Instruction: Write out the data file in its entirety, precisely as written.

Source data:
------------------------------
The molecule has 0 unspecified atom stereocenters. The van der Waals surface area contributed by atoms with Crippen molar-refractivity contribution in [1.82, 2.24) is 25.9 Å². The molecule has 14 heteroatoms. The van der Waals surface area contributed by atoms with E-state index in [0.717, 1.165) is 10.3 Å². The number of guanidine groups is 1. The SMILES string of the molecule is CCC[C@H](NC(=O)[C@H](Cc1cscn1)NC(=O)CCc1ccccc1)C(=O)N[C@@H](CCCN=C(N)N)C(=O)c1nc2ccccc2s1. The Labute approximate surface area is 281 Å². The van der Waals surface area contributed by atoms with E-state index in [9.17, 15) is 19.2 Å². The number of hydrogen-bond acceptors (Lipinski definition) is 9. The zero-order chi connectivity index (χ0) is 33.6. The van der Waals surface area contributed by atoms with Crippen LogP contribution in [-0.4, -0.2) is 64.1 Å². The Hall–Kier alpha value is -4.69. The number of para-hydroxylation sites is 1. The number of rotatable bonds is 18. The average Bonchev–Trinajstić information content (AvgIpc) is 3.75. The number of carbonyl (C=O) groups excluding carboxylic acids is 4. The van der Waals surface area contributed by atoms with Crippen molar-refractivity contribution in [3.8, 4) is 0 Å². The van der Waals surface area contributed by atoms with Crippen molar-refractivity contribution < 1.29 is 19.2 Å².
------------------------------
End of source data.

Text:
The molecule has 0 unspecified atom stereocenters. The van der Waals surface area contributed by atoms with Crippen molar-refractivity contribution in [1.82, 2.24) is 25.9 Å². The molecule has 14 heteroatoms. The van der Waals surface area contributed by atoms with E-state index in [0.717, 1.165) is 10.3 Å². The number of guanidine groups is 1. The SMILES string of the molecule is CCC[C@H](NC(=O)[C@H](Cc1cscn1)NC(=O)CCc1ccccc1)C(=O)N[C@@H](CCCN=C(N)N)C(=O)c1nc2ccccc2s1. The Labute approximate surface area is 281 Å². The van der Waals surface area contributed by atoms with E-state index in [9.17, 15) is 19.2 Å². The number of hydrogen-bond acceptors (Lipinski definition) is 9. The zero-order chi connectivity index (χ0) is 33.6. The van der Waals surface area contributed by atoms with Crippen LogP contribution in [-0.4, -0.2) is 64.1 Å². The Hall–Kier alpha value is -4.69. The number of para-hydroxylation sites is 1. The number of rotatable bonds is 18. The average Bonchev–Trinajstić information content (AvgIpc) is 3.75. The number of carbonyl (C=O) groups excluding carboxylic acids is 4. The van der Waals surface area contributed by atoms with Crippen molar-refractivity contribution in [3.8, 4) is 0 Å². The van der Waals surface area contributed by atoms with Crippen molar-refractivity contribution < 1.29 is 19.2 Å².